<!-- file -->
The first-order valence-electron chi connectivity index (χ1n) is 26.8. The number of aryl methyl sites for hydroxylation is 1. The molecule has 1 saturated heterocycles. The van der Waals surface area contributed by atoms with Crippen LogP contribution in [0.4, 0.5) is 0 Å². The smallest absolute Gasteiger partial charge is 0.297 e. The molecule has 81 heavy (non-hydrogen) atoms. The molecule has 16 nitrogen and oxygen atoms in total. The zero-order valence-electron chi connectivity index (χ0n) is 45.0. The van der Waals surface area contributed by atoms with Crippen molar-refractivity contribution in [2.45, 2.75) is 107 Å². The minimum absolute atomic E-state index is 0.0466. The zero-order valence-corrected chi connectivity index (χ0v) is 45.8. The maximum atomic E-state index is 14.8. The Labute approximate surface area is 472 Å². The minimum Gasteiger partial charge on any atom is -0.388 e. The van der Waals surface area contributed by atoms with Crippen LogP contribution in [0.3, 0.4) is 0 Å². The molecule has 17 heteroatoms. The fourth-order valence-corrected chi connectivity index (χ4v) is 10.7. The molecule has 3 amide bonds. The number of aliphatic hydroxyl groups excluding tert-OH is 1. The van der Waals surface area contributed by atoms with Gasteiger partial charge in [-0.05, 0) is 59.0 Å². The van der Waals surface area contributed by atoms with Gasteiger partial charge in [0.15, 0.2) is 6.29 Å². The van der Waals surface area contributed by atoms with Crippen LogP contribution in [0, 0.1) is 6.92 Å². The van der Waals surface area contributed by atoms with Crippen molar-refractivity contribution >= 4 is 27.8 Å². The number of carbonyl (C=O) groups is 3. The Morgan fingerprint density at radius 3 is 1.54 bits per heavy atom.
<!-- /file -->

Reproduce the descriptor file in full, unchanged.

The first-order valence-electron chi connectivity index (χ1n) is 26.8. The number of aryl methyl sites for hydroxylation is 1. The molecule has 1 saturated heterocycles. The van der Waals surface area contributed by atoms with Crippen LogP contribution in [0.4, 0.5) is 0 Å². The smallest absolute Gasteiger partial charge is 0.297 e. The molecule has 81 heavy (non-hydrogen) atoms. The molecule has 16 nitrogen and oxygen atoms in total. The zero-order valence-electron chi connectivity index (χ0n) is 45.0. The van der Waals surface area contributed by atoms with Crippen molar-refractivity contribution in [2.45, 2.75) is 107 Å². The minimum absolute atomic E-state index is 0.0466. The zero-order valence-corrected chi connectivity index (χ0v) is 45.8. The maximum atomic E-state index is 14.8. The Labute approximate surface area is 472 Å². The minimum Gasteiger partial charge on any atom is -0.388 e. The van der Waals surface area contributed by atoms with Crippen LogP contribution in [0.3, 0.4) is 0 Å². The molecule has 17 heteroatoms. The fourth-order valence-corrected chi connectivity index (χ4v) is 10.7. The molecule has 3 amide bonds. The number of aliphatic hydroxyl groups excluding tert-OH is 1. The van der Waals surface area contributed by atoms with Gasteiger partial charge in [-0.05, 0) is 59.0 Å². The van der Waals surface area contributed by atoms with Gasteiger partial charge in [0.15, 0.2) is 6.29 Å². The van der Waals surface area contributed by atoms with Crippen LogP contribution in [0, 0.1) is 6.92 Å². The van der Waals surface area contributed by atoms with Crippen molar-refractivity contribution >= 4 is 27.8 Å². The number of carbonyl (C=O) groups is 3. The Morgan fingerprint density at radius 3 is 1.54 bits per heavy atom.